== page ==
The A, B, C’s of Military Transition


The A, B, C’s of Military Transition

3 Things to Avoid, 3 Things to Be, and 3 Things to Create for an Effective Transition

 

Military Transition is hard – it is very hard.  Broadly understood, military transition is when you leave the culture and work-life framework of the military to enter or re-enter the civilian world.  Military transition is more than a job shift.  It is a glacial cultural shift that affects your job, your geographic living location, your sense of what is right in the world, your spouse, your kids, your pay, and your social support network.  Don’t view military transition as only a job change.  Military transition is a life challenge with a job change thrown in.  Military Transition is far more of a challenge than moving and finding a job.

 

Military Transition is Hard for All the Expected Reasons.  Daily schedules change drastically and the former military member’s day-in-and-out role goes from daily esteem and respect in society to virtual disappearance.  The net effect is that the military members position of esteem and easy public identification (wearing the uniform) within society and the military community has been lost forever.  With the loss of position in the military, the sense of military purpose that drives and sustains military members has suddenly evaporated.  Military transition can also difficult in unexpected ways.  The unexpected challenges come when the golf course, as opposed to the flight deck of an aircraft carrier, cannot deliver that same sense of purpose.  It is also difficult that at the intellectual pinnacle of our profession, we can no longer contribute as much as we would like when we do not feel old.

 

The Critical Point In Military Transition Is To Understand That Things Are Very Different And They Will Become Even More Different.  In Military Transition, there is no going back.  Like it or not, it is up to us and our families to now discover, create, decide, and live the next 20 to 30 years of our lives as productively as we lived our first careers.  The difference, freedom, and a mindset of discovery and learning bring the opportunity of change and these differences create the opportunity for an amazing post-retirement life.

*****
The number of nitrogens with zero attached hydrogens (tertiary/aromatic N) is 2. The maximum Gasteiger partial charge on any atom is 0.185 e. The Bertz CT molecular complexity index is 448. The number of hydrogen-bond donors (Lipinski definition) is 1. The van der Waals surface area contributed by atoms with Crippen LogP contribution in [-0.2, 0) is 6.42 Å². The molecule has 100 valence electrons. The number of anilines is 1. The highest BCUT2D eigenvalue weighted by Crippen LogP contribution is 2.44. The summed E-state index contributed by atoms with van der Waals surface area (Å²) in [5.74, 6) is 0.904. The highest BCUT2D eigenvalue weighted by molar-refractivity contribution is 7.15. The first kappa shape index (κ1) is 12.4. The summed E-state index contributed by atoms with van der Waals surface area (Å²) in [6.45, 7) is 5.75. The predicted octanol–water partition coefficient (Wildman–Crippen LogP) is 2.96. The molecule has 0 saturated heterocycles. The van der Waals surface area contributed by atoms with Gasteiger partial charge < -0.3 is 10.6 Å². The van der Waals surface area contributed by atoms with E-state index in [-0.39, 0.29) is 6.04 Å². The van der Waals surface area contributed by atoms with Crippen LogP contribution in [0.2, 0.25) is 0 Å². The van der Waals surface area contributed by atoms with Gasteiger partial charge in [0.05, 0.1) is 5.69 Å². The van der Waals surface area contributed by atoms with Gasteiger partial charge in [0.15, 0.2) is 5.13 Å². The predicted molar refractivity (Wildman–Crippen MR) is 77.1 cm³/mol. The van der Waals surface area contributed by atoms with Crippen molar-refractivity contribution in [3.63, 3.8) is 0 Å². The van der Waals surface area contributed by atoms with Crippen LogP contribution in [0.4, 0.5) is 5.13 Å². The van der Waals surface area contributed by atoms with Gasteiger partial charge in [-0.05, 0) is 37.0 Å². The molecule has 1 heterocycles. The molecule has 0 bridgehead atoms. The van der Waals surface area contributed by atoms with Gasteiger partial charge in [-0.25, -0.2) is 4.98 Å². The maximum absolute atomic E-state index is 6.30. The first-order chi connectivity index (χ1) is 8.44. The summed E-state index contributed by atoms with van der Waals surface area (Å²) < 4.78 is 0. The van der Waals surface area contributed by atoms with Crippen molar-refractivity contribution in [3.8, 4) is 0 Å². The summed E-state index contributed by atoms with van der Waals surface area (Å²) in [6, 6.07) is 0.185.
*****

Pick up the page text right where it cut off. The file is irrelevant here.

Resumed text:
Transition is challenging and that is OK.  What matters is how we spend and develop our military transition because that will make us better for decades to come.

 


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Avoid the A’s – Alcohol, Affairs, and Being an Asshole.  Following transition, it is very, very easy to feel adrift from the personal sense of purpose, dedication, and motivation that drove you for years or decades while in the military.  Translating and keeping the strong sense of purpose that you had in the military and bringing that renewed purpose into your post military career is more vital than your resume, your post-retirement paycheck, or any state tax breaks.  Finding and restoring the sense of purpose that you had in the military is your most important action to take in retirement.

 

When we do not restore our sense of purpose, then we begin to drift.  When we drift, we begin to become frustrated, cynical, despondent, or angry.  Instead of a purpose to drive us forward, military veterans may look for Alcohol, Affairs, or being an Asshole.  A drink every week is fine, but when we begin to use Alcohol, Affairs, and Asshole behavior to distract ourselves from finding, restoring, and maintaining our post-military service, then we begin to founder.  Avoid all three of these items and post-military life will be much better.